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Investigator: Nienhuis Deceived Taxpayers to Receive $623K Pension Bonus, Attempts Coverup

HERNANDO – While the average citizen struggles to make ends meet, drug overdoses destroy families, and violent crime plagues our communities, an investigative researcher out of Collier County says Sheriff Al Nienhuis is busy finding ways to line his pockets with your tax dollars.

David Jaye investigates elected officials around Florida and publishes his findings on his website tripledippers.org.

Jaye contacted R News last month and revealed what he says is unethical and deceptive behavior by Sheriff Nienhuis. Jaye says Nienhuis is one of at least five Florida Sheriffs who took advantage of a loophole in the Deferred Retirement Option Program (DROP), allowing them to receive a taxpayer-funded salary and retirement bonus at the same time.

According to Jaye, on December 14, 2015, Nienhuis signed the DROP application to receive a pension bonus of $623,145. As part of the requirement, Nienhuis promised to resign from his post no later than January 1, 2016. But that was a "lie" says Jaye because Nienhuis had just won an election to serve another four years as Hernando County Sheriff.

In addition to an annual salary of $198,960, Jaye alleges that Nienhuis receives an additional $79,000 per year in benefits, accrues interest on the $623,145 bonus, and doesn't have to pay 3% of his salary into the Florida Pension system – placing the burden on the taxpayers. Non-elected public employees cannot break their contract and must continue paying 3% of their salary. Additionally, Nienhuis can wait until he actually retires to cash in on his unused vacation, sick, and personal days, giving him the highest possible rate – not what their value is during the time earned.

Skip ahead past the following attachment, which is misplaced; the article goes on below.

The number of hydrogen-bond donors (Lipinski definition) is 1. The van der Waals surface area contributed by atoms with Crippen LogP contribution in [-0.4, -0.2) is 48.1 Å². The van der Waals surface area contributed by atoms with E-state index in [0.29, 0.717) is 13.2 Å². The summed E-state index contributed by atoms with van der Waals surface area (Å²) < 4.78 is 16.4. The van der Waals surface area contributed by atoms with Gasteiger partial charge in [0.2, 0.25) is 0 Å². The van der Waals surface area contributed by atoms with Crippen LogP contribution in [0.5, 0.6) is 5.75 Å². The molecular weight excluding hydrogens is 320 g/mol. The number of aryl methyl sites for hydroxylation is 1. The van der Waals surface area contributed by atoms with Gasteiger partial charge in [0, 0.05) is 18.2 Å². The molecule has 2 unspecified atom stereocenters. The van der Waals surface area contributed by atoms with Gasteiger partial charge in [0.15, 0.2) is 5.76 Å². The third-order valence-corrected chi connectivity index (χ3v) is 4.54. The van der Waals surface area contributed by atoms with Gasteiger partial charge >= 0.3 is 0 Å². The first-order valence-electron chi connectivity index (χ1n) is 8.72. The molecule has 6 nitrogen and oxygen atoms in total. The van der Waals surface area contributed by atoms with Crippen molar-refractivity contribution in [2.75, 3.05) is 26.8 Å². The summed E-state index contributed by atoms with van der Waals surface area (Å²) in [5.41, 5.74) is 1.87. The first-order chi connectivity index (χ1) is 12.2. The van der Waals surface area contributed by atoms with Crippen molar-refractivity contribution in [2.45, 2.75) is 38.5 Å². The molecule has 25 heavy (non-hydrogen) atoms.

When he made his initial public records request with the Sheriff's Office, Jaye says the staff rejected his inquiry and told him it was exempt from disclosure. Knowing this was not the case, Jaye filed a complaint with the Fifth Judicial Circuit State Attorney's Office, which prompted a response from ASA Mark Simpson who contacted Nienhuis and forced him to comply with the request. Simpson writes, "Based on your complaint, I contacted the Hernando County Sheriff's Office and spoke to them about your complaint. I told them we believed they were interoperating the exemption under F.S. 121.4501 (19) too broadly..." Jaye says, "Just because Sheriff Al Nienhuis is worried that he will lose votes in the 2024 election after taxpayers learn about his $675,947 Pension cash out bonus, he does not have the authority to hide his public documents."

Jaye estimates that "Triple Dippers" like Nienhuis create a $39 Billion liability in Florida and says if lawmakers put an end to triple dipping, the taxpayers would save $910 million and create nearly 30,000 new jobs.

Jaye contacted candidate for Sheriff Joe Puglia and asked if he was willing to sign a pledge not to apply for a pension cash bonus if elected. Puglia swore the oath and a signed copy of the document was notarized and submitted to Jaye for his records.

Nienhuis responded to our request for comment by vaguely insinuating that publishing this article may result in a civil action against R News and or David Jaye. Nienhuis writes, "Since you claim to be the only truthful journalist in Hernando County, I have to assume you are going to correct all the misinformation contained in that blog." Nienhuis blames the DROP program form stating, "The form did not have an option for elected officials who may, or may not, stay in office at the end of their term." DROP form (DP-11) was modified in 2023 to allow elected officers to defer termination after employment.

Nienhuis refuted Jaye's claims stating, "Since an elected official's DROP is unavailable (and does not earn interest) until he/she leaves and since he/she does NOT get a retirement check, an elected official staying beyond his/her drop can hardly be accused of double dipping (much less triple dipping)."

When asked why he attempted to conceal the information from Jaye, Nienhuis replied, "The record is exempt under FSS 119. I was not aware it was requested until just prior to its release and told our records section to release it (the State's Attorney agreed it was exempt, but I elected to release it anyway, once I found out it was an issue)."

 

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